Ron Coleman was sitting in his office doing some calculations when a voice behind him said, "You've done that wrong." He looked around, but saw no one.
"I put that down to stress and went out and got really drunk that night, thinking that would get rid of it," he recalls. "Then it continued and then I started hearing other voices, and before very long there were about six of them going on at different times… sometimes all together."
The voices, he says, were a manifestation of various traumas: Coleman was molested by a Catholic priest as a preteen altar boy, then lost his first wife to suicide when he was 17—just one year after their wedding. He was then "locked up in hospital for years," until a support worker convinced him to go to a Hearing Voices support group, where "the first thing I heard in that group was, 'Your voices are real.' "
That shifted his perspective entirely. "It made a lot of sense, because if they were real I could do something about it," explains Coleman. "Up until then I'd been told that they weren't real, so therefore I couldn't do anything about it."
The Hearing Voices Network (HVN), where Coleman is now a trainer, is an informal yet influential collective that aims to empower people who hear voices. Members of the group believe hearing voices is a normal variation of human existence, and, notably, one that needn't always be diagnosed as an illness—unless that is how the voice hearer chooses to see it. The collective also teaches that the voices should be validated as a means to seeking meaning, even if only metaphorical.
In short, the HVN is an alternative, non-medical approach. Voice hearers, as they are known, are taught how to talk back assertively to their voices, and how to negotiate downtime from them, too. "It's a self-help movement," Coleman says. "We don't just discuss hearing voices, we discuss our response to hearing voices."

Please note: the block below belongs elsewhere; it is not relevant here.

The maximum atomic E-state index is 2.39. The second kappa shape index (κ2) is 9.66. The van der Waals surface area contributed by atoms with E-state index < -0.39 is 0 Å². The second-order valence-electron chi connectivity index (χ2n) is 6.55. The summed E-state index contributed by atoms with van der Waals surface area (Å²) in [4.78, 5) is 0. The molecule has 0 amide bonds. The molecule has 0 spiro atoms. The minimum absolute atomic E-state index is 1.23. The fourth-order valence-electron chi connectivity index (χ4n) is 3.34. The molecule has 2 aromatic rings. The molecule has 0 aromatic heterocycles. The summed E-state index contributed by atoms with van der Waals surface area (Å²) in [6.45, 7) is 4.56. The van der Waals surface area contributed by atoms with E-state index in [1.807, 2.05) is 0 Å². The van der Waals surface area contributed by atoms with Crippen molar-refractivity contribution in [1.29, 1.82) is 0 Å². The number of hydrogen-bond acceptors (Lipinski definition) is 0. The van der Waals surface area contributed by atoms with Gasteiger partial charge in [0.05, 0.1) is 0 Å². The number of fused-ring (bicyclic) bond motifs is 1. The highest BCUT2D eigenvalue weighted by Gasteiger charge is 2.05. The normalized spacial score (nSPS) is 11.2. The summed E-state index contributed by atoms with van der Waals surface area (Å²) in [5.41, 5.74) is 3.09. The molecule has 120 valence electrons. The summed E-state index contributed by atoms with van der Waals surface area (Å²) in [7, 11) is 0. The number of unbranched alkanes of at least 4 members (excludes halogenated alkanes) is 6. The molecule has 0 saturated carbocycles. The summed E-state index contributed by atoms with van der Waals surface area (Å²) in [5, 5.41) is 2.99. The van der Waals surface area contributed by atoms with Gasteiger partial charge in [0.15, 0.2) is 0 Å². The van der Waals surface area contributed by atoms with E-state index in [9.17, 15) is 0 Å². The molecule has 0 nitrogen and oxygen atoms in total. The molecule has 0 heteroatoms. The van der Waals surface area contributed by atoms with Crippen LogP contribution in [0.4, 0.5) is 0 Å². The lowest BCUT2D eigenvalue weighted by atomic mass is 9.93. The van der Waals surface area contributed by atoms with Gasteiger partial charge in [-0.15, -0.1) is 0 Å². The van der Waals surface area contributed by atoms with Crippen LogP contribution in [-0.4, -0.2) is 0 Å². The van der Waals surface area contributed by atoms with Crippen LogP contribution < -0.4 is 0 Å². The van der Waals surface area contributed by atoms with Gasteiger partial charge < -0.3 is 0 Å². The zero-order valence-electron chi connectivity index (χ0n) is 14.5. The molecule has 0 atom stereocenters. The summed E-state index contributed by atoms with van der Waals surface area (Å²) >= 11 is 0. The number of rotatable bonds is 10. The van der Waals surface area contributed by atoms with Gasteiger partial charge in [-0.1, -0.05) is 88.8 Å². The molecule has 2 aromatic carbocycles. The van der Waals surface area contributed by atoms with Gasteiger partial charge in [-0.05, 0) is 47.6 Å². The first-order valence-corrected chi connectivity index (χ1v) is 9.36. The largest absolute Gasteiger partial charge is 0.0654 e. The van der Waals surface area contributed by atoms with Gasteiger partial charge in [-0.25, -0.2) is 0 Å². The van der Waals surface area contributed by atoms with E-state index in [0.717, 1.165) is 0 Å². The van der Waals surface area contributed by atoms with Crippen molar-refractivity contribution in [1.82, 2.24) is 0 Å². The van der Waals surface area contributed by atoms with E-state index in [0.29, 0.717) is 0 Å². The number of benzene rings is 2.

The first iteration of the HVN was founded in the Netherlands in 1987 by Dutch psychiatrist Marius Romme, a science journalist called Sandra Escher, and Patsy Hage, a voice hearer. One year later, the UK network was founded in Manchester, and from there the collective began to steadily branch out. It now spans 35 countries across the globe.
Hearing Voices is not about illness, it's about liberation.
Schizophrenia is defined by the World Health Organization as "a severe mental disorder, characterized by profound disruptions in thinking, affecting language, perception, and the sense of self. It often includes psychotic experiences, such as hearing voices or delusions." The current go-to treatment, according to the Royal Australian and New Zealand College of Psychiatry, is a combination of antipsychotic drugs such as risperidone, clozapine and olanzapine.
However, these drugs have been linked to various side effects, such as an increased risk of liver dysfunction, weight gain, sexual dysfunction, lethargy, diabetes, and cardiovascular problems. Coleman is a veteran of antipsychotic's potential side-effects. "I've had all sorts," he says, "where your hands start shaking, massive weight gain… later on in life I ended up having heart bypasses, diabetes, and all sorts of things."
Tane*, a 38-year old student and HVN member, noted similar effects on his body. "After about a year [on risperidone] I had a ketoacidosis emergency and ended up in ICU," he says. "The doctor treating me in ICU believed the risperidone was responsible for spiking my sugar levels."
Doctors changed Tane's antipsychotic medication, but this had little effect. "About a year after taking aripiprazole instead, I started seeing the same effect on my body. My sugar levels started increasing dramatically."
Unsurprisingly, the Hearing Voices Network has its skeptics. Many psychiatrists are uncomfortable with the promotion of non-medical and non-evidence based approaches to schizophrenia. Their discomfort is backed by research demonstrating that the longer the period of unmedicated psychosis, the worse the outcome.
For many people with schizophrenia, there's no way you can talk to them about their voices.
What's more, a segment of diagnosed schizophrenics lack insight into their condition, says Dr. Richard Porter, director of the Mental Health Clinical Research Unit at the University of Otago. "There's no way you can talk to them about their voices, because they're so distressed, and it simply is an illness phenomenon. In the acute phase, that simply has to be treated.